He might never be a star in the NFL, but Wisconsin's Russell Wilson can be an important complementary piece within Carolina's building dynasty over the next several seasons.
I think Wilson projects in the NFL game similarly to Ohio State's former Heisman winner Troy Smith. The Big Ten QB of the year will be a guy who can be counted on to run the offense competently with enough tools to not get you beat and even make a few plays of his own.
Wilson's mobility and arm strength make him dangerous out of a spread or a varied running attack like Carolina will run with Newton under center.
NFLdraftscout.com has him the seventh-highest QB prospect in the draft. Walter Football has him pegged ninth overall at the position. The question with this area of the draft is not whether or not the Panthers want Wilson here, it's if he will be available.
It's entirely possible that a franchise decides to take a chance on Wilson and spend a third- or fourth-round pick on this talented QB who finished ninth in Heisman voting last season. I believe Wilson will fall to the Panthers around this selection due to his lack of size—he's listed at just 5'11" and 205 pounds.
In a perfect world, you would want a Cam Newton clone readily available as his backup, but those type of athletes do not grow on trees. This is why Russell Wilson will be a commodity.
After a collegiate career in which he completed 60.9 percent of his attempts with 109 touchdown passes to just 30 interceptions, Wilson could settle in nicely as the long-term No. 2 option to Cam Newton in Carolina.
Follow me here: Sustainably good teams find a guy who can play in the trenches at this selection; the unsuccessful teams waste the pick on a player who will need to fight to survive final cuts in training camp.
The difference between being a franchise the caliber of the Cleveland Browns or a premier organization like the New England Patriots is a lot of times made with very selections like this middling sixth-round pick. This is not a throw-away selection for teams who will be highly successful over the next generation like the Panthers aim to be.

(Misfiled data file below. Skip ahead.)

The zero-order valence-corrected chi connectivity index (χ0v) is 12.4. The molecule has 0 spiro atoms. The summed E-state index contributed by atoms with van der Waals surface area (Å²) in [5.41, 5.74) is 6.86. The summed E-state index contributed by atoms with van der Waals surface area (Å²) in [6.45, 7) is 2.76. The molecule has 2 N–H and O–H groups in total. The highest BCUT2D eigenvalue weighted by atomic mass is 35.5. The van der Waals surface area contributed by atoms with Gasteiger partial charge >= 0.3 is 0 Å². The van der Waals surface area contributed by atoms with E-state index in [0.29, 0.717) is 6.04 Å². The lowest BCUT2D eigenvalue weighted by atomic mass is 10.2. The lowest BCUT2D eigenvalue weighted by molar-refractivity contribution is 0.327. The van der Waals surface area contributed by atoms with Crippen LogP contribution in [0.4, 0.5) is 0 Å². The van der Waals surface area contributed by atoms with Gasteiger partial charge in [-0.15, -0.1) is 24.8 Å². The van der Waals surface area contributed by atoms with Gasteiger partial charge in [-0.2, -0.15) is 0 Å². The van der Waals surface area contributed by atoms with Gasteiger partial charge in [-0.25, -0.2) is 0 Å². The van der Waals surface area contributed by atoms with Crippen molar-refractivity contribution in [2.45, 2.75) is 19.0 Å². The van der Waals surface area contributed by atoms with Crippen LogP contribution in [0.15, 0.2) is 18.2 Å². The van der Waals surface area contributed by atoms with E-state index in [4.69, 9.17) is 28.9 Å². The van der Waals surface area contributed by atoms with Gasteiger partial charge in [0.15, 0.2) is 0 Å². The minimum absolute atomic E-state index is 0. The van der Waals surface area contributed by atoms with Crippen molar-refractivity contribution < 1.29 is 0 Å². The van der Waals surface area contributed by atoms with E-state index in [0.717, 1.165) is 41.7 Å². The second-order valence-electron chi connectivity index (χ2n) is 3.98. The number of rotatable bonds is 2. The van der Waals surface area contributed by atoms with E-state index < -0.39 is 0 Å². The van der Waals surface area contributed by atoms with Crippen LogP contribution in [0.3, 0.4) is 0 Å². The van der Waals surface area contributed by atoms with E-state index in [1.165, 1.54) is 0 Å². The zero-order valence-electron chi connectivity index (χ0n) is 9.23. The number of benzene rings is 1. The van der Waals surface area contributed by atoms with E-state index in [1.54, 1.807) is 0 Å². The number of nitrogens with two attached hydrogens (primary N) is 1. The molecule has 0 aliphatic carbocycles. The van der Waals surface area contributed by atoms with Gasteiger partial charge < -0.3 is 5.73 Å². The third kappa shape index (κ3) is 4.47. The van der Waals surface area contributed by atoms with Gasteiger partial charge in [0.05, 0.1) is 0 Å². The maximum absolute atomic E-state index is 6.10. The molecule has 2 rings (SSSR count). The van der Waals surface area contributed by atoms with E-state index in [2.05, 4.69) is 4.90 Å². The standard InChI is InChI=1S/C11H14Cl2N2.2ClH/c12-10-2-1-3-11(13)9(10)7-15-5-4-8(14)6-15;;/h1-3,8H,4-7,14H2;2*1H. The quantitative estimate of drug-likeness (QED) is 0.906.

The player who best fits that mold at this selection is another Iowa Hawkeye lineman, guard Adam Gettis.
An All-Big Ten performer in 2011, Gettis is one of the more intriguing interior lineman in the draft due to what was described by Pro Football Talk as "plus athleticism." At 6'2", 293 pounds, Gettis is a small guard who could also see some time at center for teams needing a capable backup that can occupy a "swing man" type of role on the line.
Gettis' athletic, play-fast style would serve him well in Charlotte blocking for Jonathan Stewart and DeAngelo Williams, just as he did for Marcus Coker at Iowa.
I like the way that Iowa linemen translate to the pro game. I like that he was linemates with the player we looked at with our first selection, Riley Reiff. I think he's going to have a long, solid career in the NFL and the Panthers would secure nice value with Gettis late in the sixth round.
Randy Bullock is the finest kicker in the 2012 NFL Draft.
If he's still available when the Carolina Panthers make their final selection of the draft, they should give us the rare experience of hearing a placekicker called as a draft selection.
He made 29 of 33 attempts last season, and hit 105 of 107 extra-point attempts dating back to the past two seasons.
He's not a nobody from the Big 12 conference. Did you know he won the Lou Groza award as college football's top kicker last season? There's a reason for that, and if the Panthers are smart, it will be listed as a fact line in their team program in 2012.
Don't some NFL kickers seem to hang around forever? They grow up with us from our childhood into when we leave the home for the first time to when we get real jobs and get married. Finding a new one that can stick isn't a small task.
The recent success of the Cowboys' Dan Bailey as a rookie (Bailey kicked in the same Big 12 conference for Oklahoma State) proves that sometimes a strong-legged rookie can be worth a look over a veteran.
While Olindo Mare has been a dependable NFL kicker since the mid-'90s, he'll be 39 years old next season and he missed several game-altering attempts for the Panthers in 2011.
Now is a great time for Carolina to start anew at the kicker position; Bullock should get strong consideration to be that player.